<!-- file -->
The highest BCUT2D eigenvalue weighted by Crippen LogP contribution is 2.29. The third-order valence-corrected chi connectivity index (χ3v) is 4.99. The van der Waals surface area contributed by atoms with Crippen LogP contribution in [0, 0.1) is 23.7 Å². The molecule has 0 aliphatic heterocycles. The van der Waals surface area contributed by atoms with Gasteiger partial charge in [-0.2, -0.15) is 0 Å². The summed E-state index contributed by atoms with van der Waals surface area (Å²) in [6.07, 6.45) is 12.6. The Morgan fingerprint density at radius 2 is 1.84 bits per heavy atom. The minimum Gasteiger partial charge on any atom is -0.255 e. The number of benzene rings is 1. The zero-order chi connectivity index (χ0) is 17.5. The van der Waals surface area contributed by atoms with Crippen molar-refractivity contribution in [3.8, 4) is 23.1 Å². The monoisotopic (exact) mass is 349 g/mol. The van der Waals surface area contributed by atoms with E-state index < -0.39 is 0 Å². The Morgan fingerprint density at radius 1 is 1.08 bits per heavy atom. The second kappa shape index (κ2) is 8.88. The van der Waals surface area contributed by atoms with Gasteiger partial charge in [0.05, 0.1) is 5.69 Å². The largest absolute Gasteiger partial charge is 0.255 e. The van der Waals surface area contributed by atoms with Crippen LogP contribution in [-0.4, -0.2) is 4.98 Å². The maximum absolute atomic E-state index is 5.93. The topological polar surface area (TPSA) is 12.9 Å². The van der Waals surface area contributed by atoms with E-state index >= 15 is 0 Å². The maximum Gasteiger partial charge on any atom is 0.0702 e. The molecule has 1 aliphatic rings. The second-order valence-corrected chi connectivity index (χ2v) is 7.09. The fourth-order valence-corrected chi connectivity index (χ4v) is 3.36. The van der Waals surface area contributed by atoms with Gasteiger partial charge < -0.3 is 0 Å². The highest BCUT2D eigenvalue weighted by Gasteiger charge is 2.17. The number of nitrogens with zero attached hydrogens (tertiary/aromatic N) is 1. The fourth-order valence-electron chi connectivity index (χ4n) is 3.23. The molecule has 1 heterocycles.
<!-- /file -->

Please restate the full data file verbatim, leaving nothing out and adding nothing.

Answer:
The highest BCUT2D eigenvalue weighted by Crippen LogP contribution is 2.29. The third-order valence-corrected chi connectivity index (χ3v) is 4.99. The van der Waals surface area contributed by atoms with Crippen LogP contribution in [0, 0.1) is 23.7 Å². The molecule has 0 aliphatic heterocycles. The van der Waals surface area contributed by atoms with Gasteiger partial charge in [-0.2, -0.15) is 0 Å². The summed E-state index contributed by atoms with van der Waals surface area (Å²) in [6.07, 6.45) is 12.6. The Morgan fingerprint density at radius 2 is 1.84 bits per heavy atom. The minimum Gasteiger partial charge on any atom is -0.255 e. The number of benzene rings is 1. The zero-order chi connectivity index (χ0) is 17.5. The van der Waals surface area contributed by atoms with Crippen molar-refractivity contribution in [3.8, 4) is 23.1 Å². The monoisotopic (exact) mass is 349 g/mol. The van der Waals surface area contributed by atoms with E-state index < -0.39 is 0 Å². The Morgan fingerprint density at radius 1 is 1.08 bits per heavy atom. The second kappa shape index (κ2) is 8.88. The van der Waals surface area contributed by atoms with Gasteiger partial charge in [0.05, 0.1) is 5.69 Å². The largest absolute Gasteiger partial charge is 0.255 e. The van der Waals surface area contributed by atoms with Crippen LogP contribution in [-0.4, -0.2) is 4.98 Å². The maximum absolute atomic E-state index is 5.93. The topological polar surface area (TPSA) is 12.9 Å². The van der Waals surface area contributed by atoms with E-state index >= 15 is 0 Å². The maximum Gasteiger partial charge on any atom is 0.0702 e. The molecule has 1 aliphatic rings. The second-order valence-corrected chi connectivity index (χ2v) is 7.09. The fourth-order valence-corrected chi connectivity index (χ4v) is 3.36. The van der Waals surface area contributed by atoms with Gasteiger partial charge < -0.3 is 0 Å². The highest BCUT2D eigenvalue weighted by Gasteiger charge is 2.17. The number of nitrogens with zero attached hydrogens (tertiary/aromatic N) is 1. The fourth-order valence-electron chi connectivity index (χ4n) is 3.23. The molecule has 1 heterocycles.